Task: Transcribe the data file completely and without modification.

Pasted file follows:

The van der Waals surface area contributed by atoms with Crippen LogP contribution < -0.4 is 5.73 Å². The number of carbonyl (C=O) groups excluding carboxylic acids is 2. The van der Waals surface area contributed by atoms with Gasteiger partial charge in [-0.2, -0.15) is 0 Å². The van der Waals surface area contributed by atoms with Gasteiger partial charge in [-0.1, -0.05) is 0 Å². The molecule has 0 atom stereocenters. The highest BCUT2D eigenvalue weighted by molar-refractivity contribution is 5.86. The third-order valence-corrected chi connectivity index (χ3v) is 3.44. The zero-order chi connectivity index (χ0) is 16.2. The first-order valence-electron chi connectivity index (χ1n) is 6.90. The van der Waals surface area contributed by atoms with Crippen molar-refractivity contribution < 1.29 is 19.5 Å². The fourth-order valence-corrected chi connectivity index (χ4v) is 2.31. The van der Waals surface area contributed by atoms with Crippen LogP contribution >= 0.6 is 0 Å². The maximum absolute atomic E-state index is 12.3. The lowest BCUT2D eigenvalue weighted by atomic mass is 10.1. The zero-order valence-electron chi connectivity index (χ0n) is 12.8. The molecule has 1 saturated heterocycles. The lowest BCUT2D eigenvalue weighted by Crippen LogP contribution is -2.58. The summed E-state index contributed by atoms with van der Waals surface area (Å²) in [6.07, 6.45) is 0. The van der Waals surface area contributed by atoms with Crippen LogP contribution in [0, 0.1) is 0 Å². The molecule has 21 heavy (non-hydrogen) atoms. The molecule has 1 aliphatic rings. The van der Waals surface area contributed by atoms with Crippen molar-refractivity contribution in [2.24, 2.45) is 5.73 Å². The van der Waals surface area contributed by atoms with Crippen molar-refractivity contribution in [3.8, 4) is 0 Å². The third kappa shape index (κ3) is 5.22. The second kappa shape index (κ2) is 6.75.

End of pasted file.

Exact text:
The van der Waals surface area contributed by atoms with Crippen LogP contribution < -0.4 is 5.73 Å². The number of carbonyl (C=O) groups excluding carboxylic acids is 2. The van der Waals surface area contributed by atoms with Gasteiger partial charge in [-0.2, -0.15) is 0 Å². The van der Waals surface area contributed by atoms with Gasteiger partial charge in [-0.1, -0.05) is 0 Å². The molecule has 0 atom stereocenters. The highest BCUT2D eigenvalue weighted by molar-refractivity contribution is 5.86. The third-order valence-corrected chi connectivity index (χ3v) is 3.44. The zero-order chi connectivity index (χ0) is 16.2. The first-order valence-electron chi connectivity index (χ1n) is 6.90. The van der Waals surface area contributed by atoms with Crippen molar-refractivity contribution < 1.29 is 19.5 Å². The fourth-order valence-corrected chi connectivity index (χ4v) is 2.31. The van der Waals surface area contributed by atoms with Crippen LogP contribution >= 0.6 is 0 Å². The maximum absolute atomic E-state index is 12.3. The lowest BCUT2D eigenvalue weighted by atomic mass is 10.1. The zero-order valence-electron chi connectivity index (χ0n) is 12.8. The molecule has 1 saturated heterocycles. The lowest BCUT2D eigenvalue weighted by Crippen LogP contribution is -2.58. The summed E-state index contributed by atoms with van der Waals surface area (Å²) in [6.07, 6.45) is 0. The van der Waals surface area contributed by atoms with Crippen LogP contribution in [0, 0.1) is 0 Å². The molecule has 21 heavy (non-hydrogen) atoms. The molecule has 1 aliphatic rings. The van der Waals surface area contributed by atoms with Crippen molar-refractivity contribution in [2.24, 2.45) is 5.73 Å². The van der Waals surface area contributed by atoms with Crippen molar-refractivity contribution in [3.8, 4) is 0 Å². The third kappa shape index (κ3) is 5.22. The second kappa shape index (κ2) is 6.75.